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SB21-137

Behavioral Health Recovery Act

Concerning the "Behavioral Health Recovery Act of 2021", and, in connection therewith, making an appropriation.
Session:
2021 Regular Session
Subject:
Human Services
Bill Summary

Section 1 of the bill titles the bill the "Behavioral Health Recovery Act of 2021". Section 2 of the bill continues the requirement that a podiatrist must adhere to the limitations on prescribing opioids.Sections 3 and 4 of the bill continue the funding for the medication-assisted treatment expansion pilot program (pilot program) for the 2020-21 through 2022-23 state fiscal years and repeal the pilot program on June 30, 2023.Section 5 of the bill expands the Colorado state university AgrAbility project (project) by providing funding for the project's rural rehabilitation specialists to provide information, services, and research-based, stress-assistance information, education, suicide prevention training, and referrals to behavioral health-care services to farmers, ranchers, agricultural workers, and their families to mitigate incidences of harmful responses to stress experienced by these individuals.Section 6 of the bill appropriates money to the department of public health and environment to address behavioral health disorders through public health prevention and intervention and to work with community partners to address behavioral health, mental health, and substance use priorities throughout the state.Section 7 of the bill continuously appropriates money to the harm reduction grant program.Section 8 of the bill requires a managed care organization (MCO) to notify a person's provider of approval of authorization of services no later than 24 hours after the submission of the request for services. The initial authorization for intensive residential treatment must be no less than 7 days, and the initial authorization for transitional residential treatment must be no less than 14 days. The initial authorization period may be longer if the MCO does not have sufficient information from the person's provider. MCOs shall continually authorize services in accordance with the person's provider if the MCO's determination conflicts with the provider's recommendation. MCOs shall provide specific justification for each denial of continued authorization for all 6 dimensions in the most recent edition of "The ASAM Criteria for Addictive, Substance-related, and Co-occuring Conditions".Section 9 of the bill requires the state medical assistance program (medicaid) to include screening for perinatal mood and anxiety disorders for each child enrolled in medicaid in accordance with the health resources and services administration guidelines. The screening must be made available to any person, regardless of whether the person is enrolled in medicaid, so long as the person's child is enrolled in medicaid. Section 10 of the bill requires the department of human services to develop a statewide data collection and information system to analyze implementation data and selected outcomes to identify areas for improvement, promote accountability, and provide insights to continually improve child and program outcomes.Section 11 of the bill requires the department of human services, in collaboration with the department of agriculture, to contract with a nonprofit organization primarily focused on serving agricultural and rural communities in Colorado to provide vouchers to individuals living in rural and frontier communities in need of behavioral health-care services.Section 12 of the bill requires the center for research into substance use disorder prevention, treatment, and recovery support strategies to engage in community engagement activities to address substance use prevention, harm reduction, criminal justice response, treatment, and recovery.Section 13 of the bill continues the building substance use disorder treatment capacity in underserved communities grant program.Section 14 of the bill requires the perinatal substance use data linkage project to utilize data from multiple state-administered data sources when examining certain issues related to pregnant and postpartum women with substance use disorders and their infants.Section 15 of the bill requires the office of behavioral health to use a competitive selection process to select a recovery residence certifying body to certify recovery residences and educate and train recovery residence owners and staff on industry best practices. Section 16 of the bill requires the office of behavioral health to establish a program to provide temporary financial housing assistance to individuals with a substance use disorder who have no supportive housing options when the individual is transitioning out of a residential treatment setting and into recovery or receiving treatment for the individual's substance use disorder.Section 16 of the bill also creates the recovery support services grant program for the purpose of providing recovery-oriented services to individuals with a substance use and co-occurring mental health disorder.Section 17 of the bill continues the appropriation to the maternal and child health pilot program.Section 18 of the bill continues the program to increase public awareness concerning the safe use, storage, and disposal of opioids and the availability of nalaxone and other drugs used to block the effects of an opioid overdose.Section 19 of the bill continues the harm reduction grant program and the maternal and child health pilot program.Section 20 of the bill appropriates money to various state departments for certain programs.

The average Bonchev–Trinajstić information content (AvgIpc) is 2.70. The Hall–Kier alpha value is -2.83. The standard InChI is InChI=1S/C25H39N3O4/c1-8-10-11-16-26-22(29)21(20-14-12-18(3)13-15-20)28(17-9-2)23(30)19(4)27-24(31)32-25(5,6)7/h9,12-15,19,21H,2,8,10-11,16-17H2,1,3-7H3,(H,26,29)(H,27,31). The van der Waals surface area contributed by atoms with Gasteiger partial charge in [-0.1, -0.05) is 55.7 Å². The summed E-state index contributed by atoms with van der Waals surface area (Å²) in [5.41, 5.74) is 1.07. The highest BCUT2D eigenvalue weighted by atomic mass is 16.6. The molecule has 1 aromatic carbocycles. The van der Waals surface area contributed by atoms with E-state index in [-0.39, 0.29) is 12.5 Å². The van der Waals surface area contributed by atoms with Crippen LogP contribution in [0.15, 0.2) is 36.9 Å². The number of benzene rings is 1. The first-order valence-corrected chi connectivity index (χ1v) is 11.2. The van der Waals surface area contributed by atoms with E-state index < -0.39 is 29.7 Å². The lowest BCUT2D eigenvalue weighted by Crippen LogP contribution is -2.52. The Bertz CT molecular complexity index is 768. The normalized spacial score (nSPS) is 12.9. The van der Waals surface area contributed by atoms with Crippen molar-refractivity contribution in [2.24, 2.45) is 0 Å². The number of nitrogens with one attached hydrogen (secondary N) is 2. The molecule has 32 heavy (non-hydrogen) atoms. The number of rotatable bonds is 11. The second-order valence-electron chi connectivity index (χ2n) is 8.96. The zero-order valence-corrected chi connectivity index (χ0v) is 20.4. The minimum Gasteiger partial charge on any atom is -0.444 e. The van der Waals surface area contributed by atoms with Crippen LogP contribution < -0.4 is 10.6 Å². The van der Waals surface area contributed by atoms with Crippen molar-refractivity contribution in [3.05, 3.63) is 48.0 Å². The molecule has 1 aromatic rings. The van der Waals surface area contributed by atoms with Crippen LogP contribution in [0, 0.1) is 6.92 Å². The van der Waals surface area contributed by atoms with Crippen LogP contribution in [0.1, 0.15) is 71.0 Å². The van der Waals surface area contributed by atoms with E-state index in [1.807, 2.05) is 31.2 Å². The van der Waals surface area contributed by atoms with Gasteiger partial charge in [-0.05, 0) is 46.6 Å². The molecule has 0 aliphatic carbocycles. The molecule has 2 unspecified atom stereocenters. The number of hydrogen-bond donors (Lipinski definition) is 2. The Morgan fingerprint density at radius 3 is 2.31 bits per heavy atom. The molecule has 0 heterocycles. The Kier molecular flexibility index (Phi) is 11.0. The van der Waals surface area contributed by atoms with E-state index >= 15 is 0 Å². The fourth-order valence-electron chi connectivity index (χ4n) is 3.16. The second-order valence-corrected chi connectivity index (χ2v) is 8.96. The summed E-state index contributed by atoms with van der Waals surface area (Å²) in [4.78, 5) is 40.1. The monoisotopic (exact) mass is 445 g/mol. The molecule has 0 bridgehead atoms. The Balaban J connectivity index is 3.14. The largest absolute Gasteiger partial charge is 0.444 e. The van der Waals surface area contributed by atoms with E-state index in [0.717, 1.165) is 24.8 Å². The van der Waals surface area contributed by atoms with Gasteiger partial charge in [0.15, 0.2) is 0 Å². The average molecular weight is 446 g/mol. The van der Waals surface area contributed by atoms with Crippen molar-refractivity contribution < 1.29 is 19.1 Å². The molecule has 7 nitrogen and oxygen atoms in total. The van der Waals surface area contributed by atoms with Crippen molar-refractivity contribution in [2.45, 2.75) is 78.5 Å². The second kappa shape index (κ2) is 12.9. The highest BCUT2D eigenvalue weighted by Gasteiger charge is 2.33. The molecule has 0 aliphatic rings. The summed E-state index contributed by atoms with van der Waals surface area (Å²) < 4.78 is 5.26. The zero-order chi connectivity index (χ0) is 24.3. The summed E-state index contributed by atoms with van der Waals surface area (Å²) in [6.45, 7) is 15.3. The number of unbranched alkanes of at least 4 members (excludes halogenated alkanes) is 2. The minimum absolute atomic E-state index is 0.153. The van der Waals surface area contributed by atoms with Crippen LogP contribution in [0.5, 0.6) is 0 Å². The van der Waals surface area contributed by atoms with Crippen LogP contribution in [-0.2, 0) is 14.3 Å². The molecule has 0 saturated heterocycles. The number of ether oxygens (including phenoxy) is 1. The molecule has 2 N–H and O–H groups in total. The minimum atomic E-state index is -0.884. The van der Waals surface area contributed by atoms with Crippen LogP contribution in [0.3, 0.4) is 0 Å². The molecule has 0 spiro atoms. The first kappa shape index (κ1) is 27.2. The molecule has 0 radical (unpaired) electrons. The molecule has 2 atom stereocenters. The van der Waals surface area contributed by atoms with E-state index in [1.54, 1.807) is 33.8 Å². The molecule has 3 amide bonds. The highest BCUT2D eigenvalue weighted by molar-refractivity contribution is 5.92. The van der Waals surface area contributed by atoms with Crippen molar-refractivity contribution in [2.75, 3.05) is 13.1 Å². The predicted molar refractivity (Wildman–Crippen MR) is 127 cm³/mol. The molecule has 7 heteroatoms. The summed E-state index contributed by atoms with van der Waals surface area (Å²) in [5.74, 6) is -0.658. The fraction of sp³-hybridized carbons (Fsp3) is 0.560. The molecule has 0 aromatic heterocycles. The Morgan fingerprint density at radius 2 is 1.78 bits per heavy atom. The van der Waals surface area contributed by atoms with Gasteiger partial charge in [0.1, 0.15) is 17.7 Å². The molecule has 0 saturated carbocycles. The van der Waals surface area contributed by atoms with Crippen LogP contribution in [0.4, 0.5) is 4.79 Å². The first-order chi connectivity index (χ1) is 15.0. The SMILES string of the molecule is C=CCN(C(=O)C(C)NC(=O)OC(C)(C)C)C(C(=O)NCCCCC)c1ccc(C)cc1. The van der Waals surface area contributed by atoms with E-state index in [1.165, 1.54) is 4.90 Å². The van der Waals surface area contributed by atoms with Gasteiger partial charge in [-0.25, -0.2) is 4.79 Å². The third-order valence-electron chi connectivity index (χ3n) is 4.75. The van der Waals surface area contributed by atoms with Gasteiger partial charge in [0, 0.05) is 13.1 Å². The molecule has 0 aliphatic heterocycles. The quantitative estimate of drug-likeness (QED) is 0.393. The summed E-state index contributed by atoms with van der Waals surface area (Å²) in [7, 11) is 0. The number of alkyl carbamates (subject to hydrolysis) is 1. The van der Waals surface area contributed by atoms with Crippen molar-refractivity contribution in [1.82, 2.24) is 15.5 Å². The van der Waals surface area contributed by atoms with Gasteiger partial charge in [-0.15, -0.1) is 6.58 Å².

(Note: This summary applies to this bill as introduced.)

Status

Introduced
Under Consideration

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Bill Text

Sponsors

Sponsor Type Legislators
Prime Sponsor

Sen. B. Pettersen
Rep. C. Kennedy, Rep. D. Michaelson Jenet

Sponsor

Co-sponsor